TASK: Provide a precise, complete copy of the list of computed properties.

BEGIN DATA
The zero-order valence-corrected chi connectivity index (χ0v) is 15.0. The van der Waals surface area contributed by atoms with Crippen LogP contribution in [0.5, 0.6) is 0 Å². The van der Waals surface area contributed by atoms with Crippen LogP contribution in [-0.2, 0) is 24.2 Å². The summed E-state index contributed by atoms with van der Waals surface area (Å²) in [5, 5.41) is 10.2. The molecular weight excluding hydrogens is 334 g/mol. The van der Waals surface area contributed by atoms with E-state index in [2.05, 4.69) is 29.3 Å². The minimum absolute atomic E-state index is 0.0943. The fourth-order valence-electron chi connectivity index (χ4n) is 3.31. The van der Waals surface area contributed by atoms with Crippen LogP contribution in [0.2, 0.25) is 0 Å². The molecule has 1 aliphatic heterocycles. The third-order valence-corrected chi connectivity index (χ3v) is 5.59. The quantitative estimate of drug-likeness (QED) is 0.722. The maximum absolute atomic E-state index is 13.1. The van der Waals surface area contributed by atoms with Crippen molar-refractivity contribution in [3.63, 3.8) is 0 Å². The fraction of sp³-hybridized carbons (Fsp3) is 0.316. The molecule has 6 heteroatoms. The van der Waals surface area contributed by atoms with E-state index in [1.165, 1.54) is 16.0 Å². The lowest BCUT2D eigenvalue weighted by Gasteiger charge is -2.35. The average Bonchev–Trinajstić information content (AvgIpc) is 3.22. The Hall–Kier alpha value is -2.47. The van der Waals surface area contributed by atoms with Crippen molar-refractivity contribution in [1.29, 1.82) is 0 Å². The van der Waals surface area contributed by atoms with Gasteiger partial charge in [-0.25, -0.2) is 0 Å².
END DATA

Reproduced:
The zero-order valence-corrected chi connectivity index (χ0v) is 15.0. The van der Waals surface area contributed by atoms with Crippen LogP contribution in [0.5, 0.6) is 0 Å². The van der Waals surface area contributed by atoms with Crippen LogP contribution in [-0.2, 0) is 24.2 Å². The summed E-state index contributed by atoms with van der Waals surface area (Å²) in [5, 5.41) is 10.2. The molecular weight excluding hydrogens is 334 g/mol. The van der Waals surface area contributed by atoms with E-state index in [2.05, 4.69) is 29.3 Å². The minimum absolute atomic E-state index is 0.0943. The fourth-order valence-electron chi connectivity index (χ4n) is 3.31. The van der Waals surface area contributed by atoms with Crippen LogP contribution in [0.2, 0.25) is 0 Å². The molecule has 1 aliphatic heterocycles. The third-order valence-corrected chi connectivity index (χ3v) is 5.59. The quantitative estimate of drug-likeness (QED) is 0.722. The maximum absolute atomic E-state index is 13.1. The van der Waals surface area contributed by atoms with Crippen molar-refractivity contribution in [3.63, 3.8) is 0 Å². The fraction of sp³-hybridized carbons (Fsp3) is 0.316. The molecule has 6 heteroatoms. The van der Waals surface area contributed by atoms with E-state index in [1.165, 1.54) is 16.0 Å². The lowest BCUT2D eigenvalue weighted by Gasteiger charge is -2.35. The average Bonchev–Trinajstić information content (AvgIpc) is 3.22. The Hall–Kier alpha value is -2.47. The van der Waals surface area contributed by atoms with Crippen molar-refractivity contribution in [1.29, 1.82) is 0 Å². The van der Waals surface area contributed by atoms with Gasteiger partial charge in [-0.25, -0.2) is 0 Å².